Peter Hughes discovers that luxury travel doesn’t have to cost the Earth
Holidays used to be so simple. You’d settle on a date, consider the cost and decide where to go. The only thing pricked was your bank balance – conscience didn’t come into it. Alas, no longer. As with so much else that we buy, air travel is raising moral issues: the aeroplanes that transport us to distant holiday paradises are injecting the atmosphere with hundreds of millions of tonnes of noxious chemicals that contribute to climate change.
Today the very thought of flying is enough to light a series of blue touch papers that question where we go, how we go (a seat in first class has a nine-times greater carbon footprint than one in economy; business class is three-times greater), even whether we should go at all. The Swedes call it flygskam – flying shame – and it is reckoned to have reduced the number of passengers using the country’s busiest airports by up to ten per cent.
Flying’s annual carbon footprint is huge – it’s more than Germany’s. About 2.5 per cent of the world’s greenhouse gases are attributed to aviation; in the UK it’s seven per cent. But those figures will rise as other industries de-carbonise faster and air passengers continue to multiply – traveller numbers are predicted to double to 8.2 billion by 2037. There are calls for frequent flier schemes to be banned, for more fuel-efficient aircraft and for taxes on air fares and fuel to be raised. Airlines are countering that by introducing a worldwide carbon offset programme, mandatory on all international flights in 2027. Longer term there will be hybrid and electric aircraft and greater use of non-polluting biofuels.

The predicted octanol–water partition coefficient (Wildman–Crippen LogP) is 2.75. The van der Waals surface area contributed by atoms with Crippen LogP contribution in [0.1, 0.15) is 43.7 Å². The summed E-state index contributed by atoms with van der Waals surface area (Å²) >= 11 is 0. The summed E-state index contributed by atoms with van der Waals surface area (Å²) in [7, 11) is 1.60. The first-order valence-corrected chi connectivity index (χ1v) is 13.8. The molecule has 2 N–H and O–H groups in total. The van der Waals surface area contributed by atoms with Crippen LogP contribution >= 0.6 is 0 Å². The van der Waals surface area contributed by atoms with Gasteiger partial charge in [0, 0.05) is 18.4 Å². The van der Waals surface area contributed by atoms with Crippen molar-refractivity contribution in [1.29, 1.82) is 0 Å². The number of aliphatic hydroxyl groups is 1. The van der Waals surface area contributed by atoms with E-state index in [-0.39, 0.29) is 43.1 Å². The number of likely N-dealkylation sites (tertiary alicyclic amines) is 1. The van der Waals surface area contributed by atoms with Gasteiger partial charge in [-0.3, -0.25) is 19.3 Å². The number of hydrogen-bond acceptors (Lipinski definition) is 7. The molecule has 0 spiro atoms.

In the meantime, if you want to reduce your holiday footprint, what are the alternatives? With other commodities – electric cars, for example – demand for carbon reduction has been driven by the public. If the same happens with air travel, and the flygskam movement takes off, so to speak, how ready are the holiday companies to respond? In our experience, not very.
We challenged a selection of leading travel providers to think outside the box and come up with holidays that don’t involve aeroplanes. The rules were simple: devise a holiday with no air travel, and no cruise ships either. The idea was to show public and professionals alike that good holidays don’t always need to start in an airport. It’s a test the travel industry will increasingly have to face.
These holidays, all now on sale, take us to France, Slovenia, Holland, Greece and Croatia. One company, Sunvil, a niche European tour operator, was already on the case. The managing director, Chris Wright, had personally prospected a non-flying holiday to Corfu a couple of months before we got in touch. It’s now on sale. He said: ‘The response has been far greater than I expected.’ A similar trip has now been launched for Sivota and other destinations are in the pipeline.
Original Travel is another company that had already introduced a programme of European rail holidays prompted by client demand. Tom Barber, Original’s co-founder, said: ‘We see this becoming an increasingly big part of our business.’
The reaction of our selected companies to the challenge was revelatory. Some had obviously never previously considered abandoning flying; two relied partly on long road journeys. Only one declined to take part. Ironically, it trades specifically on the concept of ‘responsible travel’. Its apparent indifference hardly chimed with the pages on its website explaining at length the contribution flying makes to greenhouse gases. Hubris, naivety or greenwashing? I’m not sure.